When I awoke, it was to some both funny and touching Father’s Day cards from my wife, my little guy, and yes, our kitties. A big breakfast of French Toast, eggs and hash browns and I have been completely and utterly spoiled.
It’s been wonderful, it’s been more than generous, but honestly, the fact that I get to celebrate Father’s Day is certainly enough for me. Having them all in my life is worth more than any card, gift or breakfast. Not that I’m not thankful for the creativity and generosity, I’m just so incredibly thankful for all of them.
Happy Father’s Day to all you fathers, grandfathers, great-grandfathers, fathers-to-be and someday fathers. 🙂
I’ve mentioned previously here and there that I work in a newsroom by day. That can have some pretty high-energy days, but can certainly have some depressing ones based on the content.
This is what awaited me at my day job Wednesday.
As I had to read the words of this story during a newscast, I was feeling physically ill inside from the entire situation and the questions, possibilities and theories that go along with it.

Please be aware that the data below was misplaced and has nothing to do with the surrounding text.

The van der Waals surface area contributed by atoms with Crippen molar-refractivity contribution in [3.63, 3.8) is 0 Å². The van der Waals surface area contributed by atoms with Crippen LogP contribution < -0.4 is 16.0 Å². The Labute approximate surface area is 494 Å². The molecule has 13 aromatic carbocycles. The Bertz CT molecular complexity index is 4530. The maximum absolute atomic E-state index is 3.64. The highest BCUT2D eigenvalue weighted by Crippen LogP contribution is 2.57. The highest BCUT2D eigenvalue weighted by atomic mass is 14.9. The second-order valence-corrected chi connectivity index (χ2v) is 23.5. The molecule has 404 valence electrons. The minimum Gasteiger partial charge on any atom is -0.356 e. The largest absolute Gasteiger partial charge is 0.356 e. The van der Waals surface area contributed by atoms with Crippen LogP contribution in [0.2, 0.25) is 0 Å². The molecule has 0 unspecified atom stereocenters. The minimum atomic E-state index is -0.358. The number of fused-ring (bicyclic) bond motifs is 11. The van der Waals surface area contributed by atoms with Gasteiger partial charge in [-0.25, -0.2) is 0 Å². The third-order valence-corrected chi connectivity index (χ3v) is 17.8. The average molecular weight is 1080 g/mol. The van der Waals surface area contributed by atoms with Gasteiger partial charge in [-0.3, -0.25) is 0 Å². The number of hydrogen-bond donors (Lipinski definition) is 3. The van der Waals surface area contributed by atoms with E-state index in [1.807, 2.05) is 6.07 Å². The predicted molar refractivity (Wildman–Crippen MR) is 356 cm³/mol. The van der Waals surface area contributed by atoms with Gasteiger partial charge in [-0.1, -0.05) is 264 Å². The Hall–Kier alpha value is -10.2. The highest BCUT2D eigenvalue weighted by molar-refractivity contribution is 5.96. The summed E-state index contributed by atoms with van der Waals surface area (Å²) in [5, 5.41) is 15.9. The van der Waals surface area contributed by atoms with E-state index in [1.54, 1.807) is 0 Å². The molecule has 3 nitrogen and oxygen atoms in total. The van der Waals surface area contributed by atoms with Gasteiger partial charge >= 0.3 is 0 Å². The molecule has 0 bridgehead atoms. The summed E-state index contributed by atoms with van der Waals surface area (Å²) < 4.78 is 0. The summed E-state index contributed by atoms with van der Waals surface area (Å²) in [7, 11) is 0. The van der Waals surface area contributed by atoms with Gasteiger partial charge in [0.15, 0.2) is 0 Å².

This may look a little familiar if you’ve seen cable or network news in the past few days, as the story has now gone national. It started here, though, right in my own hometown.
The day this happened, I came into work late. I had been volunteering at a fundraiser breakfast for a local historical society with my wife and little boy in attendance. As we left, I got a text message from my boss: “police press conference. Missing baby.”
My heart sank as I looked in the backseat and saw my little guy, only two months older than this child. When I eventually got to work and started the newscast, I was dumbfounded.